Seven Turns

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Seven Turns
The Allman Brother Band (left to right): Warren Haynes, Allen Woody, Jaimoe, Dickey Betts, Johnny Neel, Gregg Allman, Butch Trucks
Studio album by
ReleasedJuly 3, 1990
RecordedApril 1990
Criteria Studios, Miami, FL
GenreSouthern rock, blues rock, jam rock
ProducerTom Dowd
The Allman Brothers Band chronology
Live at Ludlow Garage: 1970
Seven Turns
Shades of Two Worlds

Seven Turns is the ninth studio album by the Allman Brothers Band, released in 1990. Their first studio album since Brothers of the Road in 1981, it was well-received, and peaked at #53. Hit singles were "Good Clean Fun" (#1 on the Mainstream Rock Tracks); "Seven Turns" (#12) and "It Ain't Over Yet" (#26).

The Allman Brothers Band broke up for the second time in 1982. They got back together in 1989. Seven Turns was the first album recorded by the re-formed band, with a lineup of Gregg Allman (keyboards), Dickey Betts (guitar), Warren Haynes (guitar), Allen Woody (bass), Johnny Neel (keyboards), Jaimoe (drums), and Butch Trucks (drums).

The instrumental track "True Gravity" was nominated for a Grammy Award for Best Rock Instrumental Performance at the 33rd Annual Grammy Awards in 1991, but it lost to "D/FW" by Vaughn Brothers.

Critical reception[edit]

Professional ratings
Review scores
The Encyclopedia of Popular Music[2]
Entertainment WeeklyB+[3]
Rolling Stone[4]

On AllMusic, Bruce Eder said, "The Allman Brothers Band's comeback album, and their best blues-based outing since Idlewild South that restored a lot of their reputation. With Tom Dowd running the session, and the group free to make the music they wanted to, they ended up producing this bold, rock-hard album, made up mostly of songs by Dickey Betts (with contributions by new keyboardman Johnny Neel and lead guitarist Warren Haynes), almost every one of them a winner."[1]

In Rolling Stone, David Browne wrote, "None of those moments match anything on Eat a Peach or Brothers and Sisters, but Seven Turns isn't about making history; it's about finding joy in inspired professionalism.... In true Southern fashion, a sense of defeatism lingers over Seven Turns. But so does the sense that after all the creased faces and dashed solo careers, the Allmans can still sound like a vibrant, working band – a remarkable accomplishment in itself."[4]

Track listing[edit]

  1. "Good Clean Fun" (Gregg Allman, Dickey Betts, Johnny Neel) – 5:09
  2. "Let Me Ride" (Betts) – 4:36
  3. "Low Down Dirty Mean" (Betts, Neel) – 5:30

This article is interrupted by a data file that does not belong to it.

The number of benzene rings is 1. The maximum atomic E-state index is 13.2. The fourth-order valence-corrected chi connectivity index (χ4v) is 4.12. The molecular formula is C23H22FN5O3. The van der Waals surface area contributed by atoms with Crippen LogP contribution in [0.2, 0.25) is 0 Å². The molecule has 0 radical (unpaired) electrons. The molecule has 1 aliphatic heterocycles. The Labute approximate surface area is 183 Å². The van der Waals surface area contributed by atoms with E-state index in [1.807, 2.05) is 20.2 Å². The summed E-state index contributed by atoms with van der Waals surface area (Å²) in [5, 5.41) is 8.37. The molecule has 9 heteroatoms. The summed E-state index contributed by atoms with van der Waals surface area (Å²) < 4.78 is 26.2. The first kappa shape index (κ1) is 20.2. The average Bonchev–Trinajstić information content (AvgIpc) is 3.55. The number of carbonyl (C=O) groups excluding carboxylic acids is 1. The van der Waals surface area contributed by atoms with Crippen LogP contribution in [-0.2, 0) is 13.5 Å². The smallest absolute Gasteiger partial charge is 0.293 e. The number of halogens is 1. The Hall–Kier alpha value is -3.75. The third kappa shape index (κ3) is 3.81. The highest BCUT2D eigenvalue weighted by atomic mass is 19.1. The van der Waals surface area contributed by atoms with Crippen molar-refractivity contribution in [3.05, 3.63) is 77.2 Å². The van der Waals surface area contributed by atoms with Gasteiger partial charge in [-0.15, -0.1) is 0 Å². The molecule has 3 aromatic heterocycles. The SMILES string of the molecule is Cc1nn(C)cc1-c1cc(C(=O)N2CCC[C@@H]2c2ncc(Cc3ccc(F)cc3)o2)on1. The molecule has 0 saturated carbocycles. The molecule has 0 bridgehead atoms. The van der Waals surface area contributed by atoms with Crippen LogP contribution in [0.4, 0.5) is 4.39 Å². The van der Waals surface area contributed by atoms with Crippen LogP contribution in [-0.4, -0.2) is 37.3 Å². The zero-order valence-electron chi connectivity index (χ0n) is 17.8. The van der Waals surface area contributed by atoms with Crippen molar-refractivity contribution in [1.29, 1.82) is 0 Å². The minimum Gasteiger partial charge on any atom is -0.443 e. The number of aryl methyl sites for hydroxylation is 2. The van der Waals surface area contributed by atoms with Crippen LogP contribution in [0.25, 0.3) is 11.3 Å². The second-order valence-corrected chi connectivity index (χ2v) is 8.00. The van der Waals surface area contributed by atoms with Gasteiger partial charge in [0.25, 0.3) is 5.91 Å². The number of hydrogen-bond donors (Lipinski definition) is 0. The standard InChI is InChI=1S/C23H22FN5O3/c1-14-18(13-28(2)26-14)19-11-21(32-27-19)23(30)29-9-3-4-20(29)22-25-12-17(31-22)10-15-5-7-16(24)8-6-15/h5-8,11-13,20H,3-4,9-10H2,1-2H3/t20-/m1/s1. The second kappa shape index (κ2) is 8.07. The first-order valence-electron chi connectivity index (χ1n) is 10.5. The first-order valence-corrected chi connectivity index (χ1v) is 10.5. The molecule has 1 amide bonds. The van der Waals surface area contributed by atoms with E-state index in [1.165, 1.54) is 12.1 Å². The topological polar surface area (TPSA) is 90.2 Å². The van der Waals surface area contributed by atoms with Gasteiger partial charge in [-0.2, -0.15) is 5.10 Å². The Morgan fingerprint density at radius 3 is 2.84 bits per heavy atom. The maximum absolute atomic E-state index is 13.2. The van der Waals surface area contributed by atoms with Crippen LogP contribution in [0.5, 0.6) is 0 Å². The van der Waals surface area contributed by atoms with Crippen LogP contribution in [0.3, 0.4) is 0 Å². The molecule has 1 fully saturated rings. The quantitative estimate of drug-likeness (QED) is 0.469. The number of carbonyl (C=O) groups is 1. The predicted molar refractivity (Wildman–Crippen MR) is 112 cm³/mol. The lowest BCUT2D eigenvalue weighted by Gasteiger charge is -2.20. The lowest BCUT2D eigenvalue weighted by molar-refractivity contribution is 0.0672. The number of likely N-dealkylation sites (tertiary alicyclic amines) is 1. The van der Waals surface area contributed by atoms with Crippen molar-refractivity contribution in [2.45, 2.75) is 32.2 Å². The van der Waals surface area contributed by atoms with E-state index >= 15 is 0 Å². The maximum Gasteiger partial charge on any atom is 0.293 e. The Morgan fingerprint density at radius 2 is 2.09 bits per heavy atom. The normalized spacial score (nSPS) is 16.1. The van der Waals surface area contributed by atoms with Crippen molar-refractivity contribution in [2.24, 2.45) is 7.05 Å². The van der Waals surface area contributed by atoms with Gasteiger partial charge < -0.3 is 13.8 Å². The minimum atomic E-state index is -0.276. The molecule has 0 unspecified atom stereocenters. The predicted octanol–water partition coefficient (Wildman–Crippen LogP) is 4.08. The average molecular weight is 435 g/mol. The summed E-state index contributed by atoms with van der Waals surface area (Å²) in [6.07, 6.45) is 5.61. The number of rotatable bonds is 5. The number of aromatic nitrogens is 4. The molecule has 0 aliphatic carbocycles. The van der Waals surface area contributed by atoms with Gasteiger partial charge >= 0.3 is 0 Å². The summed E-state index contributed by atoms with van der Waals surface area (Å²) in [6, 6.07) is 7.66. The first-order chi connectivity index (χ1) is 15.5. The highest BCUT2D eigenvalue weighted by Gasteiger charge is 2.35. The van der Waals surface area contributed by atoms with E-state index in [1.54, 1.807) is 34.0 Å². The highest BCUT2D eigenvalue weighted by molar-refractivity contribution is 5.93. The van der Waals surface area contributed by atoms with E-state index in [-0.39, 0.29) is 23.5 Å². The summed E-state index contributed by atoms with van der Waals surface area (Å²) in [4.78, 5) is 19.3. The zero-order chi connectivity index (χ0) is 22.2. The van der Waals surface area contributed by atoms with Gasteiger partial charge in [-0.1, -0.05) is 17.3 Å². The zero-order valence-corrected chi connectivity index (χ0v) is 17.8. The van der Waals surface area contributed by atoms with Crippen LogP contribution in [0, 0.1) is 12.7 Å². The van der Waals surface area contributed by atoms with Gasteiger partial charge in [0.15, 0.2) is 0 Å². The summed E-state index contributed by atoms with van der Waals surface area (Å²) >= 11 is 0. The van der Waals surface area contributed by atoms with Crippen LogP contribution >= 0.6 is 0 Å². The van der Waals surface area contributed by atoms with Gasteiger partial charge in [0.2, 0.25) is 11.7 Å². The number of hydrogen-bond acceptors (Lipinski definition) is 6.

4. "Shine It On" (Betts, Warren Haynes) – 4:51
  5. "Loaded Dice" (Betts, Haynes) – 3:29
  6. "Seven Turns" (Betts) – 5:05
  7. "Gambler's Roll" (Haynes, Neel) – 6:44
  8. "True Gravity" (Betts, Haynes) – 7:58
  9. "It Ain't Over Yet" (Doug Crider, Neel) – 4:54


The Allman Brothers Band

  • Gregg Allman – Hammond B-3 organ; lead vocals on "Good Clean Fun", "Low Down Dirty Mean", "Shine It On", "Gambler's Roll", "It Ain't Over Yet", backup vocals on "Seven Turns"
  • Dickey Betts – electric guitar, acoustic guitar, National resonator guitar; lead vocals on "Let Me Ride", "Seven Turns"
  • Jaimoe – drums, percussion
  • Butch Trucks – drums, timpani
  • Warren Haynes – electric guitar; lead vocals on "Loaded Dice", backup vocals on "Let Me Ride", "Shine It On", "Seven Turns", "It Ain't Over Yet"
  • Johnny Neel – piano, Wurlitzer organ, synthesizer, harmonica; backup vocals on "Shine It On", "Seven Turns", "It Ain't Over Yet"
  • Allen Woody – bass guitar

Additional musicians

  • Mark Morris – percussion
  • Duane Betts – guitar on "True Gravity"


  • Produced by Tom Dowd
  • Production coordinator: Bud Snyder
  • Engineers: Jay Mark, Bud Snyder, Andy Roshberg


  1. ^ a b Eder, Bruce (2011). "Seven Turns – The Allman Brothers Band". AllMusic. Retrieved August 6, 2011.
  2. ^ Larkin, Colin (2007). The Encyclopedia of Popular Music (4th ed.). Oxford University Press. ISBN 978-0195313734.
  3. ^ Sandow, Greg (2019). "Seven Turns". Entertainment Weekly. Retrieved June 28, 2019.
  4. ^ a b Browne, David (August 9, 1990). "Seven Turns". Rolling Stone. Retrieved August 6, 2011.
  5. ^ Prendergast, Mark (September 1990). "The Allman Brothers: Seven Turns". Select. No. 3. p. 74.